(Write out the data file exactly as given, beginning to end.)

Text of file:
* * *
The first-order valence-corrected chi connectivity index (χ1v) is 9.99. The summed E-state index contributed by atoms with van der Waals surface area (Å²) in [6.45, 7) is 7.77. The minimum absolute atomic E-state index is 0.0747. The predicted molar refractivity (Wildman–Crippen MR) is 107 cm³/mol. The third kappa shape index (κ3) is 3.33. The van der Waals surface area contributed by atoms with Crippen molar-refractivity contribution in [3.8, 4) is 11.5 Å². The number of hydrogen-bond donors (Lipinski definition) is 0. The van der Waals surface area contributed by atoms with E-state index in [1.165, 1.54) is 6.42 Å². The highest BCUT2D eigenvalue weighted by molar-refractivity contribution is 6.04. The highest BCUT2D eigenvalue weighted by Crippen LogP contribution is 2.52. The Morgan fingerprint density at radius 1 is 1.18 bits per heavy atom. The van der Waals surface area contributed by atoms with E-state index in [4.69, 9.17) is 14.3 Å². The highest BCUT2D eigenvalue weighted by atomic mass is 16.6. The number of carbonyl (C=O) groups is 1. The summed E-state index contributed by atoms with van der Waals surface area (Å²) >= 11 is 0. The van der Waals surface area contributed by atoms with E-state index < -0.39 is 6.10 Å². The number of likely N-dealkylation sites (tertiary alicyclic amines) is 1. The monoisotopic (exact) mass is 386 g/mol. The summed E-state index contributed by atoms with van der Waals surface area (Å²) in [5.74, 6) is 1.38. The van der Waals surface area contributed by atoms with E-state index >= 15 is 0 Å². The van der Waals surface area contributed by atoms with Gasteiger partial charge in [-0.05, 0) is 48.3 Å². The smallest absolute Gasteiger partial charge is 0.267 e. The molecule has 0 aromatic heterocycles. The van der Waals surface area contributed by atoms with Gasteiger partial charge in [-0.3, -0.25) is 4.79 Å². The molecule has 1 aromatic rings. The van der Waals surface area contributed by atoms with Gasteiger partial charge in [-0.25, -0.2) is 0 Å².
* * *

The first-order valence-corrected chi connectivity index (χ1v) is 9.99. The summed E-state index contributed by atoms with van der Waals surface area (Å²) in [6.45, 7) is 7.77. The minimum absolute atomic E-state index is 0.0747. The predicted molar refractivity (Wildman–Crippen MR) is 107 cm³/mol. The third kappa shape index (κ3) is 3.33. The van der Waals surface area contributed by atoms with Crippen molar-refractivity contribution in [3.8, 4) is 11.5 Å². The number of hydrogen-bond donors (Lipinski definition) is 0. The van der Waals surface area contributed by atoms with E-state index in [1.165, 1.54) is 6.42 Å². The highest BCUT2D eigenvalue weighted by molar-refractivity contribution is 6.04. The highest BCUT2D eigenvalue weighted by Crippen LogP contribution is 2.52. The Morgan fingerprint density at radius 1 is 1.18 bits per heavy atom. The van der Waals surface area contributed by atoms with E-state index in [4.69, 9.17) is 14.3 Å². The highest BCUT2D eigenvalue weighted by atomic mass is 16.6. The number of carbonyl (C=O) groups is 1. The summed E-state index contributed by atoms with van der Waals surface area (Å²) >= 11 is 0. The van der Waals surface area contributed by atoms with E-state index < -0.39 is 6.10 Å². The number of likely N-dealkylation sites (tertiary alicyclic amines) is 1. The monoisotopic (exact) mass is 386 g/mol. The summed E-state index contributed by atoms with van der Waals surface area (Å²) in [5.74, 6) is 1.38. The van der Waals surface area contributed by atoms with E-state index >= 15 is 0 Å². The van der Waals surface area contributed by atoms with Gasteiger partial charge in [-0.05, 0) is 48.3 Å². The smallest absolute Gasteiger partial charge is 0.267 e. The molecule has 0 aromatic heterocycles. The van der Waals surface area contributed by atoms with Gasteiger partial charge in [-0.3, -0.25) is 4.79 Å². The molecule has 1 aromatic rings. The van der Waals surface area contributed by atoms with Gasteiger partial charge in [-0.25, -0.2) is 0 Å².